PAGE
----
2 Blinds & a Bittern by
Among bitterns one is blind.
Among reeds, bittern is the middle swayer.
In the blind I am all eyes.
To the eye on the other side I am
abstract, an eye, too, and green
to beat your wings about.
The blind offered itself as a way to see
deeper into what out there
kept at abeyance, us.
Still, when we were happy we forgot ourselves . . . . . . something
Who watches for what moves
and what sits
still among the rushes?
And where the branch
meets the bird.
I didn’t say I was interested in the birds, particularly,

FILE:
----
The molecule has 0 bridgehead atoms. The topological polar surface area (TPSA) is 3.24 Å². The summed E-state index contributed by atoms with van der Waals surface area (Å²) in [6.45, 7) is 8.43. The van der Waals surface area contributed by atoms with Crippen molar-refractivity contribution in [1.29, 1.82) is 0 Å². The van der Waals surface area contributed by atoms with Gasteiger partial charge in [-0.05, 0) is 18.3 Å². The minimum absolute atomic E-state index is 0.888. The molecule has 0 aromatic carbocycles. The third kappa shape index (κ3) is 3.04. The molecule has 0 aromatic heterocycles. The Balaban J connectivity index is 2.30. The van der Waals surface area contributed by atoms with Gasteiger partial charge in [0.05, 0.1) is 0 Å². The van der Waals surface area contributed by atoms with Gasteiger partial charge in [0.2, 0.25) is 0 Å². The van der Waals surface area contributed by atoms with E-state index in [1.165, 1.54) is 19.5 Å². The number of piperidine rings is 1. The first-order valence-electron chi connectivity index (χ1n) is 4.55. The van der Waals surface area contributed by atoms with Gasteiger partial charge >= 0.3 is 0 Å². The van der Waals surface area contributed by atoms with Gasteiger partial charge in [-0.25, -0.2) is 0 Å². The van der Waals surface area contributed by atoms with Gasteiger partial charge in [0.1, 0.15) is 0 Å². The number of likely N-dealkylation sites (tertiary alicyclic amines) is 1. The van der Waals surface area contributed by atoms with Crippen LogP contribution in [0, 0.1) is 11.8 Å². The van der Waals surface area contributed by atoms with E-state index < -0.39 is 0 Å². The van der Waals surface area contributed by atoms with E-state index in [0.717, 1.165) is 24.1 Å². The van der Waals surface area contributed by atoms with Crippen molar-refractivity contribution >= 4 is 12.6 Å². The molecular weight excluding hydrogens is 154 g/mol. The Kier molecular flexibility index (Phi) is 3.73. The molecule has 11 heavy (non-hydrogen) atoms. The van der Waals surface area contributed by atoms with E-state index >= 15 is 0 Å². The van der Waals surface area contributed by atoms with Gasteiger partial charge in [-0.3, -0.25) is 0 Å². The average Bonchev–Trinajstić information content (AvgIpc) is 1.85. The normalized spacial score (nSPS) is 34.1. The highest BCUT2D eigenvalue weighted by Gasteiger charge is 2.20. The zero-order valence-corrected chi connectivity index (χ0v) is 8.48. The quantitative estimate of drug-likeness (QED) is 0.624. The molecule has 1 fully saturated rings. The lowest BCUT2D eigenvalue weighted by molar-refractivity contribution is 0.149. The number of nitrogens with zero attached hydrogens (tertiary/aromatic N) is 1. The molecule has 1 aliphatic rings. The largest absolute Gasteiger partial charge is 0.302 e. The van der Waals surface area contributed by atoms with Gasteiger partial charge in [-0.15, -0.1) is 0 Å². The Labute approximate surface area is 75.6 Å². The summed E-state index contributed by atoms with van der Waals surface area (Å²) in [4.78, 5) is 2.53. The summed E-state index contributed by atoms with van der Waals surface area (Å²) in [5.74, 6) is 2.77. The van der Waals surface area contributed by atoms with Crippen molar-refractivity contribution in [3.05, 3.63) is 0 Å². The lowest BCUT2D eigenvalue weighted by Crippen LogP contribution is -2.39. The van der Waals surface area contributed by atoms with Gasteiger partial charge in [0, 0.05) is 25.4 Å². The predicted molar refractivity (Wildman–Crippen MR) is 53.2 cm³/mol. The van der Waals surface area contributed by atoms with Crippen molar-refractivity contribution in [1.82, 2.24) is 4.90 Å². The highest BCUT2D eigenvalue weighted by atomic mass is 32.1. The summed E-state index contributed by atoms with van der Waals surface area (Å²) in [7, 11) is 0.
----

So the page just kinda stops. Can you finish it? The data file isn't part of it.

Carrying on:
I just said I couldn’t find them.
In the blind we are all eyes and I
am the middle swayer.
In the blind we pull birds out of the sky with other birds
we work like puppets
into the net between the firs.
This blind runs Cooper’s hawks—
The blind with the rain gutter and the burlap-covered boards.
There is concern about the bird whose tail lacks rigidity.
The lure-birds ride pulleys—pigeon, dove, English sparrow.
They wear leather vests and precious little else.
Someone bolts for the caught hawk, checks it for crop, for molt,
the wing pit for fat. Opens the hatch.
It’s easy to love a thing against the sky but you can’t just
look at one thing and say,
"oh, it’s a redtail." It
has to all add up.